Can Colorado’s Water Supply Sustain Urban Growth?

 

This is one of the big questions at issue in the Intercultural Urbanism blog posts archived under Water and the City.  It’s also the question I brought to a half-day focus group about water supply and land use held in Denver last month. The event was sponsored by the Colorado Water Institute and The Keystone Center.  These entities have joined forces to tackle what they call the “dilemma” of water use in Colorado. At the heart of the dilemma is this: a state’s economic viability often depends on growth, yet water—as an obviously key requirement for economic growth—is a precious resource that can’t be harvested willy-nilly.  Complicating the dilemma is the fact that not everyone who deals in water supply and land use in the state is on the same page.  Land use planning is typically a local governmental concern, while water planning and allocation occur on multiple local, state, and federal levels.

The event was held July 10 at the REI flagship store on Platte Street.  It was attended by about 35 people including water providers, water engineers, water lawyers, state legislators, city officials, health specialists, conservationists, developers, academics, and even a Colorado Supreme Court justice.  The question before the assembly was whether to establish a “Colorado Water and Growth Dialogue for Action” group that would integrate a broad array of theoretical, practical, and geographical perspectives on Colorado water planning and land use.  This initiative would explicitly play off of a consensus achieved at the July 2011 Colorado Water Workshop in Gunnison calling for greater dialogue between water supply managers and land use planners, and a “test” dialogue that occurred in March 2012 at the annual Rocky Mountain Land Use Institute meeting (a summary of which is here).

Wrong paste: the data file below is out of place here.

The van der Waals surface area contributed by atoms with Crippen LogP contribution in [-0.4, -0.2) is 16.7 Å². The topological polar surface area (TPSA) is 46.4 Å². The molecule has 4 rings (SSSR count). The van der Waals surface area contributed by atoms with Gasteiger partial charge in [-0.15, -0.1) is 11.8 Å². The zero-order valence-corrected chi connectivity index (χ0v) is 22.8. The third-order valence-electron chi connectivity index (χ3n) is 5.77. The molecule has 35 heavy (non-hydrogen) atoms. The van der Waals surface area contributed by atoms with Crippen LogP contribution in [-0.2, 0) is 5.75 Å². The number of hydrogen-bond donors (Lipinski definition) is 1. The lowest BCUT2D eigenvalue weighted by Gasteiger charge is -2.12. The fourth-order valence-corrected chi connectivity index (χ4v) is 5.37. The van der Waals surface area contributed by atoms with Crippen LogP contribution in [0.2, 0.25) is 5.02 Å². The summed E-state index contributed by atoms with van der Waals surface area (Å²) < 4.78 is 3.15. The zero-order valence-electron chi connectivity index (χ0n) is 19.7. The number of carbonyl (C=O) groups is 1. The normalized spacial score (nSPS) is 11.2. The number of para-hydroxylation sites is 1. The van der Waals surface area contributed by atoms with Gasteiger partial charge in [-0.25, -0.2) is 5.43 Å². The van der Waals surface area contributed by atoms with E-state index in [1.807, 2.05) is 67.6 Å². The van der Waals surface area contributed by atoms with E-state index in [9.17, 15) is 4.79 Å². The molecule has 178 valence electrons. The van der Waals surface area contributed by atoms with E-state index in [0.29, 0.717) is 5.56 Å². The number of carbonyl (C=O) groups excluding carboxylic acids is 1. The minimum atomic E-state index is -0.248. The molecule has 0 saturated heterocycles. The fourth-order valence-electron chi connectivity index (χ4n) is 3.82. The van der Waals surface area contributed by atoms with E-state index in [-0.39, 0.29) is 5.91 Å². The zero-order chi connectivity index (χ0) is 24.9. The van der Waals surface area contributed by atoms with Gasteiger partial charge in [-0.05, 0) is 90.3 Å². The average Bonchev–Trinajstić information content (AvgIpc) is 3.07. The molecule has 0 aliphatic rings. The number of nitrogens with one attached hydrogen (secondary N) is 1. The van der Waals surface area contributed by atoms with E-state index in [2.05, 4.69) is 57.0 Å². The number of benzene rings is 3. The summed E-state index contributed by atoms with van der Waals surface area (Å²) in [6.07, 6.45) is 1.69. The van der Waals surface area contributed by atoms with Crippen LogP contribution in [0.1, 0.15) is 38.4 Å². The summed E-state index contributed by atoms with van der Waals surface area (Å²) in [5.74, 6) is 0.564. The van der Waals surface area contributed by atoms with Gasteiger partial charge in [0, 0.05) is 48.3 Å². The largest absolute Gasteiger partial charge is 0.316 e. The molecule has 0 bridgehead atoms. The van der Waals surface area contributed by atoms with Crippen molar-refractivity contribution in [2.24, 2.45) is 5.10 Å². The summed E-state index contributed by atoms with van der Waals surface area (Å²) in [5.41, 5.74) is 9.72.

It was a pleasure to be included in the water and land use focus group.  The informal roundtable format allowed individuals to contribute as the spirit moved.  The result was a stream-of-consciousness discussion that brought to the surface many interesting issues.  The downside was that, because of time constraints, none of the issues could be discussed at-length or in-depth.  Still, I got a sense of how my question might be answered.  The answer seemed to be that yes, a sufficient water supply exists in Colorado to support growth without any net increase in water consumption even beyond the year 2050.  Indeed, one expert suggested that water supply gap is not the appropriate term for what bedevils us. Rather, it’s a structural deficit that has some people not getting what they need. I took this to imply that the problem is not one of supply but of distribution or allocation (although no one would be foolish enough to suggest that water conservation should not be a priority).